The Kt we loved

The Kt we loved
"I just might hurt you if you don't move that camera." — Kt

Wednesday, April 25, 2012

Long Strange Trip It's Been

Spent the last two weeks recovering (somewhat) from spinal surgery to correct two herniated discs. I think I damaged these in 2007 when we took Katie to New York for her 16th birthday. We took the train, and there's one closet on each car for luggage, so you wind up stacking your bags on top of everyone else's. I was humping one of our suitcases up onto the pile and felt something let go in (I thought) my shoulder.

I didn't think too much of it, though I did notice over the next few years that occasionally that shoulder would ache something fierce. I thought maybe I had a minor rotator cuff tear, and even discussed it with a co-worker out in California who had just had rotator cuff surgery (aka "Tommy John surgery"), and it seemed to fit the symptoms.

Then one day last October I woke up in agony: the shoulder felt like it was on fire. I got in to see a shoulder specialist a few days later, and he immediately said, "It isn't your shoulder, it's your back/neck, see the neck guy. And meanwhile, have an MRI done." (Note to Canadians: I'm a big fan of the Canadian healthcare system, but this is one of those cases where I was definitely better off being here in the US with good insurance!)

The MRI showed that, indeed, two discs were herniated. They sent me to a pain management specialist, who injected cortisone into my back, using a fluoroscope (live X-ray) to position the needle, and within a few days the pain had started to ebb. In fact, it was during that time that I suddenly recognized the pain as the shoulder pain I'd had off and on since 2007—just much, much worse!

Anyway, after two of those cortisone shots, the pain was under control, but my right arm and hand were still partly numb, so the doctor recommended surgery. And that's what they did on the 11th. It's an interesting surgery if you're not the one having it: they go in through the front of your neck, moving your trachea and so forth out of the way; remove the discs; and then attach the affected vertebrae together using a titanium frame, plus some new-fangled artificial stuff that replaces bone (I call it "Silly Putty", but apparently it's somewhat more structural than that).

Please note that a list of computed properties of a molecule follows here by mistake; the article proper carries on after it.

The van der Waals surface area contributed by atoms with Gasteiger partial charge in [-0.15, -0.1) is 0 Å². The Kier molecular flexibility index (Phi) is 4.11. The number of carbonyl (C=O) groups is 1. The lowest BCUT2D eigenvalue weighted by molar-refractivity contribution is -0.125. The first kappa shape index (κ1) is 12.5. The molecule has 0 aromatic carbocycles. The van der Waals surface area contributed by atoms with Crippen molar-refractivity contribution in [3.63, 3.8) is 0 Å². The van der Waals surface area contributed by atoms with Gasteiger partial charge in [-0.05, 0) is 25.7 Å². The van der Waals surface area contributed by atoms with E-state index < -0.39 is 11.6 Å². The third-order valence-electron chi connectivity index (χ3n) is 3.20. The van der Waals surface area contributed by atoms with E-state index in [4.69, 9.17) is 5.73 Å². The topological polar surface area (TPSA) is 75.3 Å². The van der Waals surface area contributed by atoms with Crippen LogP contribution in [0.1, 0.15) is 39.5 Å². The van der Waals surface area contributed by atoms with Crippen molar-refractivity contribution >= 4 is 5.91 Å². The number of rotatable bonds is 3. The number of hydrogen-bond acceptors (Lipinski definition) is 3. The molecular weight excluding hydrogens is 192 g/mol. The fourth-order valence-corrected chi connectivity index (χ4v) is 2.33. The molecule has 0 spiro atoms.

So for the last two weeks, I've been surviving on Percocet and muscle relaxants ("Livin' on reds, vitamin E and cocaine..."). Anita has been taking care of me, of course, and I'm healing nicely.

While I was in the hospital, I had a nurse the first night named Katie. She came by with my medications at some point in the wee hours and re-introduced herself (presumably having had many post-operative patients completely fail to remember anything from earlier!), and said "Don't forget my name, now!"

In my somewhat drugged state, I told her why I was unlikely to forget her name. Since it was the middle of the night with nothing happening, she sat down and told me that she'd lost a brother to suicide over seven years ago, and had a sister who had institutionalized herself. I don't remember much else about the conversation, but it was yet another reminder of how many, many people depression has affected.

I've had more Kt dreams than usual while on meds, and am thinking about her an awful lot as this strange spring proceeds!